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The new iPhone 5 (courtesy buzzfeed.com)

At their hyped-as-ever product launch yesterday, Apple announced the iPhone 5, a new version of the classic that’s longer, thinner, and lighter. The new phone’s screen is four inches long on the diagonal (adding 176 pixels to the height of the display), has a faster internet connection, and a better processor. So why do I feel like we’re constantly getting short shrift as consumers with technology updates like this?

Maybe it’s because the new phone also has a back plate made of metal instead of the oh-so-shatterable glass of earlier versions and includes a new port that’s smaller than the last version. These are undeniably positives for buyers of the new phone, but they’re also symptoms of the constant cycle of upgrades and re-designs that makes money for companies and titillates power-users yet don’t actually serve normal consumers.

iPhone 5’s new cord (courtesy buzzfeed.com)

Planned obsolescence is the strategy that manufacturers use to make sure their ceaseless updates are snapped up as quickly as possible. Making the back of the phone out of metal is great, but it’s a solution that could have been added a while ago — obviating a whole lot of people buying new phones to fix those fall-induced cracks. The new port size has its advantages, but it also means that every docking stand and case made previously is now obsolete. No amount of $30 adapters are going to help that.

If technology design truly had the needs of the average consumer at heart (which it obviously doesn’t, and doesn’t need to, but still), flexibility would be the name of the game. New devices would take steps to be more reverse-compatible with older equipment, and basic design issues would be solved faster. Instead, we have technology-as-entertainment, with the launch of new smartphones taking on the air of blockbuster movie openings.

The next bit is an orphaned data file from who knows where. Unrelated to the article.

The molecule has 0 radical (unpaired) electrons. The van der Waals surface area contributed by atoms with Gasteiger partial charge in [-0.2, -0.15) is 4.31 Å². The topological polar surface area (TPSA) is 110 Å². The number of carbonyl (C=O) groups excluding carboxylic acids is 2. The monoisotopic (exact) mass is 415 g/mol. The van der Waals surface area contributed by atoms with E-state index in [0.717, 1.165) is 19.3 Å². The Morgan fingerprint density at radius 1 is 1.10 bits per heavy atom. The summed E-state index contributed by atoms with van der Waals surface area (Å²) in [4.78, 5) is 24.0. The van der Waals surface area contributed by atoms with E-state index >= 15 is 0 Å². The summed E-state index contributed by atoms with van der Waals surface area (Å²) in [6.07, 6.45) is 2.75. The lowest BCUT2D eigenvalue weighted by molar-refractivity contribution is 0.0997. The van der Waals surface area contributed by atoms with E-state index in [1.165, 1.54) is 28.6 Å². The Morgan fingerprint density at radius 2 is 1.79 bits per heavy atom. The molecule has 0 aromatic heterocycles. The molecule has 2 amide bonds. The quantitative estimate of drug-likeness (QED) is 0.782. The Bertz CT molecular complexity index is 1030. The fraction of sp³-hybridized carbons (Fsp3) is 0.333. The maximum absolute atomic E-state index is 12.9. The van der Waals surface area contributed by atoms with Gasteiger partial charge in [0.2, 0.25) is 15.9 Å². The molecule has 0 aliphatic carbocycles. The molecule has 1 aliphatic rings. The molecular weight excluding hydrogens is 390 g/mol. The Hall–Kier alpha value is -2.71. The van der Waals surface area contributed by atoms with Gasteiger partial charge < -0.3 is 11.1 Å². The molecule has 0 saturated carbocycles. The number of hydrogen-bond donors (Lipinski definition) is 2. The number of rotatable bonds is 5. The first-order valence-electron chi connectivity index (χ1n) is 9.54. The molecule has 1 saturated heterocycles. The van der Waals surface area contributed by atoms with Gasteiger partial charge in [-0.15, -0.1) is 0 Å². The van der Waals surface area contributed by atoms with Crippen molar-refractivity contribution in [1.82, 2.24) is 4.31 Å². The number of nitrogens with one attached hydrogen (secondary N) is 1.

It’s an interesting comparison with visual art, a world in which objects are valued for their permanence. A great painting never changes or undergoes annual updates, yet it manages to remain relevant. High design pieces like Eames lounges or vintage wristwatches are things that can be passed down to children and grandchildren, gaining significance as they age. In comparison, a ten-year-old computer or  five-year-old PDA is basically unusable. In the realm of technology, permanence has very little value. It would be to our benefit to value it more.

This morning, public artist Leon Reid IV sent out a mysterious email proclaiming that he would be releasing the “iPhone 6” on September 19 in Brooklyn. An Oreo ad turned the hysteria for a bigger iPhone into a visual pun with their rectangular cookie. Apple’s product launches have already turned into jokes. The sped-up cycle of planned obsolescence might be one of the reasons. (Let’s not even get started on the schizophrenic bizarreness of the new Nano, huh?)

New iPod Nano (courtesy Apple)

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Kyle Chayka

Kyle Chayka was senior editor at Hyperallergic. He is a cultural critic based in Brooklyn and has contributed to publications including ARTINFO, ARTnews, Modern Painters, LA Weekly,...

7 replies on “Apple’s iPhone 5 and Getting Angry at Planned Obsolescence”

  1. I just measured my iPhone 4S: it’s 4.5 inches tall. Why is the iPhone 5,
    according to your second sentence, “four inches long”? If you’re referring to the screen height, the four inches covers a diagonal distance, measured the same way as television screens, from an upper to lower corner, not from top to bottom. Knowing that might require a readjusted pixel count. Or not, depending on where you found that figure.